c.2013 New York Times News Service
WASHINGTON — The pivot in counterterrorism policy that President Barack Obama announced last week was nearly two years in the making, but perhaps the most critical moment came last spring during a White House meeting as he talked about the future of the nation’s long-running terrorism war. Underlying the discussion was a simple fact: It was an election year. And Obama might lose.
For nearly four years, the president had waged a relentless war from the skies against al-Qaida and its allies, and he trusted that he had found what he considered a reasonable balance even if his critics did not see it that way. But now, he told his aides, he wanted to institutionalize what in effect had been an ad hoc war, effectively shaping the parameters for years to come “whether he was re-elected or somebody else became president,” as one aide said.
Ultimately, he would decide to write a new playbook that would scale back the use of drones, target only those who really threatened the United States, eventually get the CIA out of the targeted killing business and, more generally, begin moving the U.S. past the “perpetual war” it had waged since Sept. 11, 2001. Whether the policy shifts will actually accomplish that remains to be seen, given vague language and compromises forced by internal debate, but they represent an effort to set the rules even after he leaves office.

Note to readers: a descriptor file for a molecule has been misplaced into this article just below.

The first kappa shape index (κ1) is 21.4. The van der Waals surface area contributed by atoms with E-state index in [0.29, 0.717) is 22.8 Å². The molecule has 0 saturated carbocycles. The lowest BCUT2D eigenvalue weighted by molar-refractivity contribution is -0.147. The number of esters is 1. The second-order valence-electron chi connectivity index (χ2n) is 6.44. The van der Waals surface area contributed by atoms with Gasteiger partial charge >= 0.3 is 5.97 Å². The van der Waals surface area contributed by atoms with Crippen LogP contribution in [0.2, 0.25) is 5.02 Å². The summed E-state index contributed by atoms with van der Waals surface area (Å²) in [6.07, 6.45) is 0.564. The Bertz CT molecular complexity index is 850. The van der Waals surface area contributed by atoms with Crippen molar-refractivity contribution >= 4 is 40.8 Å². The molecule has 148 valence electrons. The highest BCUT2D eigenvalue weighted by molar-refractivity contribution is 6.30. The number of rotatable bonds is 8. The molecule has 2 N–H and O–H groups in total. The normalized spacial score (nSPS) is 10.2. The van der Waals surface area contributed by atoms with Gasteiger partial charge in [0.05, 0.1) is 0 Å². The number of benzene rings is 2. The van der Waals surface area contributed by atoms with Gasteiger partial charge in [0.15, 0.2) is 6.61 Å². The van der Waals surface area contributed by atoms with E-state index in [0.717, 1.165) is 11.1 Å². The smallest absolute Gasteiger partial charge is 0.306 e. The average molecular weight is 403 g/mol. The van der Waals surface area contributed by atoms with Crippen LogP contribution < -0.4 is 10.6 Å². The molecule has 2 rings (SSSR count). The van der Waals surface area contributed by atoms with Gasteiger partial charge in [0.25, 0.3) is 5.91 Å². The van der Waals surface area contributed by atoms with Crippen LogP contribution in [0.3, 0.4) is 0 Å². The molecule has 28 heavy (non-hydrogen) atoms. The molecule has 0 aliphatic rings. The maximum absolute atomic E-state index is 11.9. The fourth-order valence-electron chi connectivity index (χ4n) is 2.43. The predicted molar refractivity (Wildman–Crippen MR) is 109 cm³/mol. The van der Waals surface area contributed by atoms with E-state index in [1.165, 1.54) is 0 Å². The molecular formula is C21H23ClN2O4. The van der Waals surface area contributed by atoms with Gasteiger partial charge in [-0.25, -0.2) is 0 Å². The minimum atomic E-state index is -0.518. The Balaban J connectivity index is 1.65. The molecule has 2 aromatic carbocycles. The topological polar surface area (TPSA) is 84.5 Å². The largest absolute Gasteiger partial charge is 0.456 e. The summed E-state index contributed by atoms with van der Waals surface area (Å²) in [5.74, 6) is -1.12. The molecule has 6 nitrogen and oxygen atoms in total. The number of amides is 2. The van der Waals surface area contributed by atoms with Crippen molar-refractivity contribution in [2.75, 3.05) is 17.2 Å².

While part of the re-evaluation was aimed at the next president, it was also about Obama’s own legacy. What became an exercise lasting months, aides said, forced him to confront his deep conflicts as commander in chief: the Nobel Peace Prize winner with a “kill list,” the anti-war candidate turned war president, the avowed champion of transparency ordering operations over secret battlegrounds. He wanted to be known for healing the rift with the Muslim world, not raining down death from above.
Over the past year, aides said, Obama spent more time on the subject than on any other national security issue, including the civil war in Syria. The speech he would eventually deliver at the National Defense University became what one aide called “a window into the presidential mind” as Obama essentially thought out loud about the trade-offs he sees in confronting national security threats.
“Americans are deeply ambivalent about war,” the president said in his speech, and he seemed to be talking about himself as well.